We chatted with Rob Blau, product manager for Shotgun desktop integrations and pipeline products, and recently an upcoming tool for artists and supervisors.

When and how did you come to join the Shotgun team?

I joined Shotgun in 2012. I was working at Laika, the stop-motion animation studio. Laika had been using Shotgun for years - the studio was one of Shotgun’s early adopters - and I had been working closely with the Shotgun team even then. At Laika, I was the lead for the studio’s pipeline development and had been collaborating closely with the Shotgun team while they were initially pulling together Toolkit.  When Toolkit was being rebooted, Don Parker, co-founder of Shotgun and VP, production platform at Autodesk, wanted to staff up the pipeline effort so he gave me a call asking if I was interested in joining.  I decided to go for it and the rest has been history!

Has your background helped your day-to-day working on Shotgun?

Before Laika I worked at Dreamworks as a supervisor on the global pipeline there - so I’ve been working on pipeline problems for a long time now.  All those years are certainly relevant to all the things we’re trying to do at Shotgun.

What have you worked on at Shotgun so far and what are you working on now?

I’ve been a developer, lead, and product manager on Toolkit.  Over the years, I’ve helped that offering evolve into a set of tools that makes some of the efficiencies that bigger studios get with automation and pipelines available to smaller studios without the technical support staff of the bigger guys.

I’m currently working on the designs for an artist and supervisor-focused tool to give those groups a much better experience within Shotgun.

Can you share a personal Shotgun tip or trick?

I’ve had a lot of Shotgun hacks through the years. One of my favorites is setting up a mail handler so that you can reply to Shotgun Notes directly from the emails that Shotgun sends out. I’ve got a repo that a few studios have picked up over the years.

What is your favorite Shotgun feature?

Overall, I love its configurability. The fact that you can make Shotgun work for almost any workflow in a studio once you understand it is a huge deal.

One nice and simple way of using Shotgun that I like is how Shotgun is used to help manage the queue of work for a couple of the fabrication departments at Laika. There is a lot of demand for access to tools like the laser cutter, so there is a Shotgun page to manage the requests from the various departments to have things cut. Everybody can see their place in line and the folks running the laser cutter have a clear place to go to get the files they need and to let the requestors know when the work has been done.  It's a simple setup, but has worked wonders to keep things organized.

What's something you wish people knew they could do in Shotgun?

Shotgun is amazing in how configurable it is and how deeply you can integrate it with your studio. I think a lot of people would love using the Shotgun Panel that we have for apps like Maya and Nuke.  Bringing Shotgun into your content creation tool can be a really powerful thing.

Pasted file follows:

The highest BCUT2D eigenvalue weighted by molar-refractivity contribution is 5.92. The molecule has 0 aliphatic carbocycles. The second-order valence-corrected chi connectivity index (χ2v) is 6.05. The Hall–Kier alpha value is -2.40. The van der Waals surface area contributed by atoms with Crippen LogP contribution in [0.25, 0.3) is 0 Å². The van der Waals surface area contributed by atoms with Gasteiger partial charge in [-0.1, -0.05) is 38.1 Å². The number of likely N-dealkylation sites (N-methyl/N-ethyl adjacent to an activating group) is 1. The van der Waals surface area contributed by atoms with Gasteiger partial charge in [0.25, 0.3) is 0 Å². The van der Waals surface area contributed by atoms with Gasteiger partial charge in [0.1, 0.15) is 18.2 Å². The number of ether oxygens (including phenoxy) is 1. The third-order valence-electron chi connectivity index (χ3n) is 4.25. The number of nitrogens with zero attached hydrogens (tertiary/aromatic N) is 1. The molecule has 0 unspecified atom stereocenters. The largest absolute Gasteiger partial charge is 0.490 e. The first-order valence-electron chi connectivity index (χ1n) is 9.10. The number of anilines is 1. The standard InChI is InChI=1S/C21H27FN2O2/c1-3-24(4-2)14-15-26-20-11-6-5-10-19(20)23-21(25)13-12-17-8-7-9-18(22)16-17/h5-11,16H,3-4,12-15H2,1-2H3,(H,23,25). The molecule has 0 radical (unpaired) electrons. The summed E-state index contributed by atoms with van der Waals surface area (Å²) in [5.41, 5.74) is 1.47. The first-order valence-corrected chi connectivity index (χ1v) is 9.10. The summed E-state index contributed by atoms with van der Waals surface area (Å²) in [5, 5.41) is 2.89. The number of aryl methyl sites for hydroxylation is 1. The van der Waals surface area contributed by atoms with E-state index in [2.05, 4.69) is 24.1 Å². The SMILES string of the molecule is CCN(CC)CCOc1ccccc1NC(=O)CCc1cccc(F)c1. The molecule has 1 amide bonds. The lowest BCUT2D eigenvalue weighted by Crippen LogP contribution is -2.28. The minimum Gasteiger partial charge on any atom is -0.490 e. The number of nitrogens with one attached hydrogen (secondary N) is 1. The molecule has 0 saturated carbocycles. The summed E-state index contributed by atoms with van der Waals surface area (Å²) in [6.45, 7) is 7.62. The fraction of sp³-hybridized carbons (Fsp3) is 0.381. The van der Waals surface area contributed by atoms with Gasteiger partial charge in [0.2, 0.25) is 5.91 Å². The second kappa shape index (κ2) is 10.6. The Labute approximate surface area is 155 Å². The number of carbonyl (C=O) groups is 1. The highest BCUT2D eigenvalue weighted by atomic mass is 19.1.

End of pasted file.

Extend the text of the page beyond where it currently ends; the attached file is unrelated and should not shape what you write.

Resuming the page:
3 Cheers for Shotgun's 3 New Pipeline Award Winners

Yesterday evening, we announced the winners of our 4th Annual Pipeline Awards, recognizing outstanding achievement in pipeline tool development.

In keeping with Shotgun's MO, our winners blew us away with their innovation in overcoming the challenges faced by VFX and animation studios, upping the efficiency in scaling to meet the demands of those large-scale projects, and finally, their generosity in making their tools open source and available to a wider community. We're totally proud of you all!

So without further ado - this year’s winners are:

DreamWorks Animation for the DWATV Credits Tool

DreamWorks originally designed this tool to streamline credits by tracking and spell checking the names and titles of thousands of people working across DreamWorks Animation. This eventually grew to also track approvals and revision history. The DWATV Credits Tool now connects to Shotgun and is one of the studio’s most widely-used tools, as it bridges communication across the studio.

Chris Bennett, lead animation pipeline TD-Television from DreamWorks Animation accepted this year's Shotgun Pipeline Award for their DWATV Credits Tool.

High-five to the team at DreamWorks Animation!

Visual Concepts for the NBA 2K17 Facial Animation Pipeline
Time is precious, and the team at Visual Concepts found a way to save a whole lot of it by automating previously manual tasks including tracking video, solving data, converting data to the proper format for the game, generating review material, and notifying supervisors for review and approval. With that long list of automated tasks, we're wishing we had a pipeline to do our housework!

The new automated pipeline handles thousands of tasks each day, saving time for artists and allowing them to complete the vast majority of facial animation in-house. This ultimately gives them greater control over the final product.

Here's a quick rundown

Congrats to the team at Visual Concepts on saving the day (probably several!)

Psyop for Cryptomatte
VFX studio Psyop took home the final Shotgun Pipeline Award for Cryptomatte, which automatically creates ID mattes using information already available at render time including names, object namespaces, and material names. It also supports motion blur, transparency, and depth of field. Recently Psyop’s “Cryptomatte Committee” expanded the tool to the wider community by making an open standard Cryptomatte integrated with Nuke, and AIShaders for Arnold.